Given that the amount of fuel additive required would be so small and the economics favorable, it seems odd there is nothing in the way of followup. And the "mad science" aspect of this technology is intriguing given the easy improvisation of the required material and the potential benefit. There is provided also a legitimate experimental use for a material that may have value as an energetic material in alternative ways which provides a good explanation for any inquiring minds why a person might want to have on hand their own supply of what may otherwise be suspect, but has a legitimate use documented here that is benign.
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[*] posted on 26-6-2014 at 09:20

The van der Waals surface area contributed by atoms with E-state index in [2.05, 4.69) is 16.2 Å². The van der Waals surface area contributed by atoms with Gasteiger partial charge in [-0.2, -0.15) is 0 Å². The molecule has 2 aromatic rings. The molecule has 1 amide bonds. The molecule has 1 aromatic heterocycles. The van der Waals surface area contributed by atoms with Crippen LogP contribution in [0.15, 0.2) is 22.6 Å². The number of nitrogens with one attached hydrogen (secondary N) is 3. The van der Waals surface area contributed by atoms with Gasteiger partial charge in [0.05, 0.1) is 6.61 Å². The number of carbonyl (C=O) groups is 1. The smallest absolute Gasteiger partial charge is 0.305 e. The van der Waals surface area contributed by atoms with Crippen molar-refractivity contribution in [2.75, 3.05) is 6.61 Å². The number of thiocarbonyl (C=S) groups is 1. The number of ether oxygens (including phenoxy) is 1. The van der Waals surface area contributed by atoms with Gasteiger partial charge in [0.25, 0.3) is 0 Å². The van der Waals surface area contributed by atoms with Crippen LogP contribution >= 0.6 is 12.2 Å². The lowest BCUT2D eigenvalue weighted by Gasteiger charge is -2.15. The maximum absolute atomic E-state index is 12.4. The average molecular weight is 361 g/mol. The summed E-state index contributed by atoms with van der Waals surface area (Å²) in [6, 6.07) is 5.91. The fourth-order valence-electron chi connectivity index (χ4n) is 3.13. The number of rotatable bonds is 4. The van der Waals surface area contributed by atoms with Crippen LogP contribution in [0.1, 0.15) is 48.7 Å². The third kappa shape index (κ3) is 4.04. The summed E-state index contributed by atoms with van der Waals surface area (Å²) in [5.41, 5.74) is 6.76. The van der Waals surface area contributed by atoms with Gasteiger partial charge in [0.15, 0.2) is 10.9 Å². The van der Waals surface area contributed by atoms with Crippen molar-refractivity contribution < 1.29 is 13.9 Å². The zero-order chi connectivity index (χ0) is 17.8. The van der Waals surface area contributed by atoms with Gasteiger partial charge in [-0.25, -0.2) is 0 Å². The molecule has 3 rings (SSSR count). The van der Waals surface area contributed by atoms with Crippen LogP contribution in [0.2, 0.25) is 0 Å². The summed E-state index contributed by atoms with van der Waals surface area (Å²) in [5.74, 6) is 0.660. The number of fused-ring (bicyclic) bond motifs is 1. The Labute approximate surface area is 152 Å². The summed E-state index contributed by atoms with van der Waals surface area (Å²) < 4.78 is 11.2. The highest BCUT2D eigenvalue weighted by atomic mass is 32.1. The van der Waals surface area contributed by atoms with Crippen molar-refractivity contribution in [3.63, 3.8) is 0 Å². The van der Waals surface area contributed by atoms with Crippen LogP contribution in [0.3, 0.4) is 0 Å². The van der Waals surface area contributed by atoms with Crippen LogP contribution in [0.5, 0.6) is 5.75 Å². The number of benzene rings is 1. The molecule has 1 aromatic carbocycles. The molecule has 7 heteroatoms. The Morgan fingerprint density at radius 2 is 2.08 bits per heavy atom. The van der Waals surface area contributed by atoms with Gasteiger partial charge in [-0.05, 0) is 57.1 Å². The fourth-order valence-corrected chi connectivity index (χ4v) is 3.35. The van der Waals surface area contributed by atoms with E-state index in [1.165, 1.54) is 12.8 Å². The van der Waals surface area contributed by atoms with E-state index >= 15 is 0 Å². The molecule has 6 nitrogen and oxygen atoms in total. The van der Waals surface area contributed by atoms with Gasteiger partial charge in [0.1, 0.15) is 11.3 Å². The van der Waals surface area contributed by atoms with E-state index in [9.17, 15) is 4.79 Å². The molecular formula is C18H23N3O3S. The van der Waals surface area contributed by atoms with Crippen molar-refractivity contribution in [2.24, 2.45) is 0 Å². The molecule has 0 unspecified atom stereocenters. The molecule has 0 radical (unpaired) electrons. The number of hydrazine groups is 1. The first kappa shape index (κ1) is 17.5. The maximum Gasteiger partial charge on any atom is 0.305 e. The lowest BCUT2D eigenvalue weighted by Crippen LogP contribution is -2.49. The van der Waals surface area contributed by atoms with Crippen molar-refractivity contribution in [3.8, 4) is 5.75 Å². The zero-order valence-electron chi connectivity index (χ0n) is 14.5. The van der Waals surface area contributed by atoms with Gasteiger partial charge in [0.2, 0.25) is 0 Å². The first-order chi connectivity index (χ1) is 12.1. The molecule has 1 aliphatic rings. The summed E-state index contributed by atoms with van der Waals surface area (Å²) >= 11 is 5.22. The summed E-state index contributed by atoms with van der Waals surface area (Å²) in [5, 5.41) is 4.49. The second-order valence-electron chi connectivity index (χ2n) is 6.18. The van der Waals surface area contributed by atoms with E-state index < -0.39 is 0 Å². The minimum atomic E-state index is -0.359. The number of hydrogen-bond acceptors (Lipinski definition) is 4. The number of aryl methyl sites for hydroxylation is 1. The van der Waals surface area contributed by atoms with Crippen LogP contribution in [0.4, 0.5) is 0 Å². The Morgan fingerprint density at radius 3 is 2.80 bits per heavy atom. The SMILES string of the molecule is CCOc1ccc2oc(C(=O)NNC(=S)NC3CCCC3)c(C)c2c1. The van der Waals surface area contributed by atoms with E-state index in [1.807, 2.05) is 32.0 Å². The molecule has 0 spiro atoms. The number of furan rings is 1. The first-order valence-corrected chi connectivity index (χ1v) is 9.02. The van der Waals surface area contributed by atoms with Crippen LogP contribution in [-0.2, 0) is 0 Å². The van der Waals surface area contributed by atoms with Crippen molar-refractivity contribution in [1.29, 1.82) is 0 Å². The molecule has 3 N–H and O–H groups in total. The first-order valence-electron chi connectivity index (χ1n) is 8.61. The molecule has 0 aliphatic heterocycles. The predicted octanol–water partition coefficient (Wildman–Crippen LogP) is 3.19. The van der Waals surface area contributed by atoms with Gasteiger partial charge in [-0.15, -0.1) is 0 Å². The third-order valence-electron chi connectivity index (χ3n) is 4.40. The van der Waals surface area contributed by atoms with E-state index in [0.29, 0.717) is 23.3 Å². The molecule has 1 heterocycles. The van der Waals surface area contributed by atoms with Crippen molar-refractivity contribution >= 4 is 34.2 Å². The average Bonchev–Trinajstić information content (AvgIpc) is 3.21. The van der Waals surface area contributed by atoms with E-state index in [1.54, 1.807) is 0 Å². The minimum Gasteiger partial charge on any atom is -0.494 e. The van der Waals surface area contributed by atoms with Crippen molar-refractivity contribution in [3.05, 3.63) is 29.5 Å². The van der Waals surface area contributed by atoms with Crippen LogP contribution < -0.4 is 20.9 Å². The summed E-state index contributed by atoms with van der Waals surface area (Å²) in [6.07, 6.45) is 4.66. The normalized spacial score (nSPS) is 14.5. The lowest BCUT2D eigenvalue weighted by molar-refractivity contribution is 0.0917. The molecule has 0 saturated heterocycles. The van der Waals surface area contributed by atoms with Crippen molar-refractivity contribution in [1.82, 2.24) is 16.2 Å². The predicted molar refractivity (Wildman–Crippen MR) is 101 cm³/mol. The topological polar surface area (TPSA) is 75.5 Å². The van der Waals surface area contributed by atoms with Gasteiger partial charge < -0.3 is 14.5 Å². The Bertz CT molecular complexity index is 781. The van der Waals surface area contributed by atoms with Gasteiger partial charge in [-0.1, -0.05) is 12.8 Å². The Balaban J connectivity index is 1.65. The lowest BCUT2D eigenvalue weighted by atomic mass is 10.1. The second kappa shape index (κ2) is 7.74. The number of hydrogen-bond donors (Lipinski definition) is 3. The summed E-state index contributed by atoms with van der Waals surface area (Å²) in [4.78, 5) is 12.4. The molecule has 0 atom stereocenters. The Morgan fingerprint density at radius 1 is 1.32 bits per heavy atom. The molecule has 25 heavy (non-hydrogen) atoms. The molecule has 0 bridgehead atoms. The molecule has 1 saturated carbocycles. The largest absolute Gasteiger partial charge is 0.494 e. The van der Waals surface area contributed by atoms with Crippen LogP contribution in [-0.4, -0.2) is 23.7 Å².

Dunno if you can blame the activist for increasing costs, fossil fuels are simply becoming scarcer and therefore more expensive to find and obtain, which translates to increasing costs for an ever increasing number (word population) of consumers. We have burned up most of the earths fossil fuel reserves in a matter of decades, the potential rammifications on the economic level are hard to estimate and may only become visible in the long term but numerous examples exist where fast and cheap solutions to boost economical productivity affected the environment in ways that lead to immense economical costs in the long term. Everything on this planet is connected in ways that are sometimes even hard to graps for geophysisits/biologists themselves but a general awareness of this is starting to sink in to the people in general, which I think is good. Surely, is has lead to spurious ideas and projects of questionable bennfits, like biofuels (that cost more conventional fuel than they produce) and are only possible due to government sponsoring but it is a start and can be optimized. Remember that one of the first ccombustion egines had like 8000cc and produced only a few horsepower, while todays combustion engines are much more efficient (well... maybe not in the US). Same for the use of ethanol, you cannot seriously believe that this is an unsolvable problem for the automotive industry that cant be prevented by some coating of the fueltank or whatever, that is maybe not implemented yet due to the relative new use of ethanol-fuels, what shoudl we do then...go back to tertraethyl lead as an anti-knock?